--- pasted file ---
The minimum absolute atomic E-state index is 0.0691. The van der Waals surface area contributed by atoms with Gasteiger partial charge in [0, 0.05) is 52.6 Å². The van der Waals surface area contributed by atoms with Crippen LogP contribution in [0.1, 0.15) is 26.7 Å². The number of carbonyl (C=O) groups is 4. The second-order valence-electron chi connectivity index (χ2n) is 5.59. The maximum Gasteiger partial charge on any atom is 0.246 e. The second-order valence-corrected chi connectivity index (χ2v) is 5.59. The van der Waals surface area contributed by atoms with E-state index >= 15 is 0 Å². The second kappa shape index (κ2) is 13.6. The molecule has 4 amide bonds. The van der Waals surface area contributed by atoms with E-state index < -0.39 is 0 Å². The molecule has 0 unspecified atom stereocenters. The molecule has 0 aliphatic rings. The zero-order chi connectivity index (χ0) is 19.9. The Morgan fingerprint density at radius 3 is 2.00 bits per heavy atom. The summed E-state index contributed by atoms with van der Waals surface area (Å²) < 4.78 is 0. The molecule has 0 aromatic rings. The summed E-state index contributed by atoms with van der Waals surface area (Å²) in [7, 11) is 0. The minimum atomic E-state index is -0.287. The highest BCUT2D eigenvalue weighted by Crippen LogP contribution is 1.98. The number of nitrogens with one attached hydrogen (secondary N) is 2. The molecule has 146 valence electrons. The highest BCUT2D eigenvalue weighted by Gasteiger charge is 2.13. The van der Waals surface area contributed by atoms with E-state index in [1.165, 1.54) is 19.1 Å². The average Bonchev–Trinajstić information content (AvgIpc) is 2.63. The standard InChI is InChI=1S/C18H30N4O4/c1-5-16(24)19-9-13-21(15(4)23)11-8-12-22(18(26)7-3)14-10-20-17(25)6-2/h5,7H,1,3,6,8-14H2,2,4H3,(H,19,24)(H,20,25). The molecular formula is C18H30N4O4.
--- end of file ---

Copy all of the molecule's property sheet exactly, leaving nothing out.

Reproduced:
The minimum absolute atomic E-state index is 0.0691. The van der Waals surface area contributed by atoms with Gasteiger partial charge in [0, 0.05) is 52.6 Å². The van der Waals surface area contributed by atoms with Crippen LogP contribution in [0.1, 0.15) is 26.7 Å². The number of carbonyl (C=O) groups is 4. The second-order valence-electron chi connectivity index (χ2n) is 5.59. The maximum Gasteiger partial charge on any atom is 0.246 e. The second-order valence-corrected chi connectivity index (χ2v) is 5.59. The van der Waals surface area contributed by atoms with E-state index >= 15 is 0 Å². The second kappa shape index (κ2) is 13.6. The molecule has 4 amide bonds. The van der Waals surface area contributed by atoms with E-state index < -0.39 is 0 Å². The molecule has 0 unspecified atom stereocenters. The molecule has 0 aliphatic rings. The zero-order chi connectivity index (χ0) is 19.9. The Morgan fingerprint density at radius 3 is 2.00 bits per heavy atom. The summed E-state index contributed by atoms with van der Waals surface area (Å²) < 4.78 is 0. The molecule has 0 aromatic rings. The summed E-state index contributed by atoms with van der Waals surface area (Å²) in [7, 11) is 0. The minimum atomic E-state index is -0.287. The highest BCUT2D eigenvalue weighted by Crippen LogP contribution is 1.98. The number of nitrogens with one attached hydrogen (secondary N) is 2. The molecule has 146 valence electrons. The highest BCUT2D eigenvalue weighted by Gasteiger charge is 2.13. The van der Waals surface area contributed by atoms with E-state index in [1.165, 1.54) is 19.1 Å². The average Bonchev–Trinajstić information content (AvgIpc) is 2.63. The standard InChI is InChI=1S/C18H30N4O4/c1-5-16(24)19-9-13-21(15(4)23)11-8-12-22(18(26)7-3)14-10-20-17(25)6-2/h5,7H,1,3,6,8-14H2,2,4H3,(H,19,24)(H,20,25). The molecular formula is C18H30N4O4.